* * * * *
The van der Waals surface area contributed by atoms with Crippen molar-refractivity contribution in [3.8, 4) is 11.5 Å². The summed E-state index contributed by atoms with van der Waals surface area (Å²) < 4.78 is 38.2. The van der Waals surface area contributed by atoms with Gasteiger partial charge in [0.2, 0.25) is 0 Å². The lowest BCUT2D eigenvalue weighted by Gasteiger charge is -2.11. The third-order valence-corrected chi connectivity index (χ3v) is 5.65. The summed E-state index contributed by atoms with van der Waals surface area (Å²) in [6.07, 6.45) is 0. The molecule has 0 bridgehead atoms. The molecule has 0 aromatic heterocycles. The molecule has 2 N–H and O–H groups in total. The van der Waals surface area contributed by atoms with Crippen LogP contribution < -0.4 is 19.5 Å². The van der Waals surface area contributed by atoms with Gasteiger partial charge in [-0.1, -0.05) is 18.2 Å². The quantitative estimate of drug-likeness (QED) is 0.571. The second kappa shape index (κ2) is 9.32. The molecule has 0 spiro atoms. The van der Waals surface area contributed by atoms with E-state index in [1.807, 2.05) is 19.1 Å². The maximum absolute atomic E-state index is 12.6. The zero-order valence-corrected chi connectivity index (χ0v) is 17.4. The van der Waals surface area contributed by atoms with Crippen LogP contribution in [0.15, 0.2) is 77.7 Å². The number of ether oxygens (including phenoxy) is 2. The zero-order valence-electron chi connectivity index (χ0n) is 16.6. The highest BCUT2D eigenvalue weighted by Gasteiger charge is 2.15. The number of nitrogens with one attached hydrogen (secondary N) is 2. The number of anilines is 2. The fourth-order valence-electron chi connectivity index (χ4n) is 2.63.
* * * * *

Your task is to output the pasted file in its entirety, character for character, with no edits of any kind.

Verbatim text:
The van der Waals surface area contributed by atoms with Crippen molar-refractivity contribution in [3.8, 4) is 11.5 Å². The summed E-state index contributed by atoms with van der Waals surface area (Å²) < 4.78 is 38.2. The van der Waals surface area contributed by atoms with Gasteiger partial charge in [0.2, 0.25) is 0 Å². The lowest BCUT2D eigenvalue weighted by Gasteiger charge is -2.11. The third-order valence-corrected chi connectivity index (χ3v) is 5.65. The summed E-state index contributed by atoms with van der Waals surface area (Å²) in [6.07, 6.45) is 0. The molecule has 0 bridgehead atoms. The molecule has 0 aromatic heterocycles. The molecule has 2 N–H and O–H groups in total. The van der Waals surface area contributed by atoms with Crippen LogP contribution < -0.4 is 19.5 Å². The van der Waals surface area contributed by atoms with Gasteiger partial charge in [-0.1, -0.05) is 18.2 Å². The quantitative estimate of drug-likeness (QED) is 0.571. The second kappa shape index (κ2) is 9.32. The molecule has 0 spiro atoms. The van der Waals surface area contributed by atoms with E-state index in [1.807, 2.05) is 19.1 Å². The maximum absolute atomic E-state index is 12.6. The zero-order valence-corrected chi connectivity index (χ0v) is 17.4. The van der Waals surface area contributed by atoms with Crippen LogP contribution in [0.15, 0.2) is 77.7 Å². The number of ether oxygens (including phenoxy) is 2. The zero-order valence-electron chi connectivity index (χ0n) is 16.6. The highest BCUT2D eigenvalue weighted by Gasteiger charge is 2.15. The number of nitrogens with one attached hydrogen (secondary N) is 2. The number of anilines is 2. The fourth-order valence-electron chi connectivity index (χ4n) is 2.63.